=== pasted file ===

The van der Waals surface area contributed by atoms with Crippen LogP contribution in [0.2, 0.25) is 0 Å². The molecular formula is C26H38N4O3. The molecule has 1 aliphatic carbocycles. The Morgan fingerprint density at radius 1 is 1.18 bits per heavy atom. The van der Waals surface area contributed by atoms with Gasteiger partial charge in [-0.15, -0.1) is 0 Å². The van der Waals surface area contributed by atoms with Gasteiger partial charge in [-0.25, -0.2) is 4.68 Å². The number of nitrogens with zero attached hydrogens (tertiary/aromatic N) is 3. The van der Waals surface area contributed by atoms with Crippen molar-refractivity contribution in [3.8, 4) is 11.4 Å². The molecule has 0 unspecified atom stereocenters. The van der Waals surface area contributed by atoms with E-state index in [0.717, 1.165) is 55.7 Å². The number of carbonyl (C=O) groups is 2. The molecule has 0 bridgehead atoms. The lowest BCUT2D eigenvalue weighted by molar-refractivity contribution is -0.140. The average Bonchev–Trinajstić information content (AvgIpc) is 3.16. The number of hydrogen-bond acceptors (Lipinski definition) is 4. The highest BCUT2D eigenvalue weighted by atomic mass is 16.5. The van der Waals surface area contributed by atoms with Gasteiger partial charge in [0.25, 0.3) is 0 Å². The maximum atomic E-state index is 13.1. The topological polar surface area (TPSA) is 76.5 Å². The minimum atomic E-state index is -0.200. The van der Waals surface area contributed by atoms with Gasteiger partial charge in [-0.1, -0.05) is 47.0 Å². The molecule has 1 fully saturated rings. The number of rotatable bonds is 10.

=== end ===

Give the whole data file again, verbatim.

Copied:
The van der Waals surface area contributed by atoms with Crippen LogP contribution in [0.2, 0.25) is 0 Å². The molecular formula is C26H38N4O3. The molecule has 1 aliphatic carbocycles. The Morgan fingerprint density at radius 1 is 1.18 bits per heavy atom. The van der Waals surface area contributed by atoms with Gasteiger partial charge in [-0.15, -0.1) is 0 Å². The van der Waals surface area contributed by atoms with Gasteiger partial charge in [-0.25, -0.2) is 4.68 Å². The number of nitrogens with zero attached hydrogens (tertiary/aromatic N) is 3. The van der Waals surface area contributed by atoms with Crippen molar-refractivity contribution in [3.8, 4) is 11.4 Å². The molecule has 0 unspecified atom stereocenters. The van der Waals surface area contributed by atoms with E-state index in [0.717, 1.165) is 55.7 Å². The number of carbonyl (C=O) groups is 2. The molecule has 0 bridgehead atoms. The lowest BCUT2D eigenvalue weighted by molar-refractivity contribution is -0.140. The average Bonchev–Trinajstić information content (AvgIpc) is 3.16. The number of hydrogen-bond acceptors (Lipinski definition) is 4. The highest BCUT2D eigenvalue weighted by atomic mass is 16.5. The van der Waals surface area contributed by atoms with Gasteiger partial charge in [0.25, 0.3) is 0 Å². The maximum atomic E-state index is 13.1. The topological polar surface area (TPSA) is 76.5 Å². The minimum atomic E-state index is -0.200. The van der Waals surface area contributed by atoms with Gasteiger partial charge in [-0.1, -0.05) is 47.0 Å². The molecule has 1 fully saturated rings. The number of rotatable bonds is 10.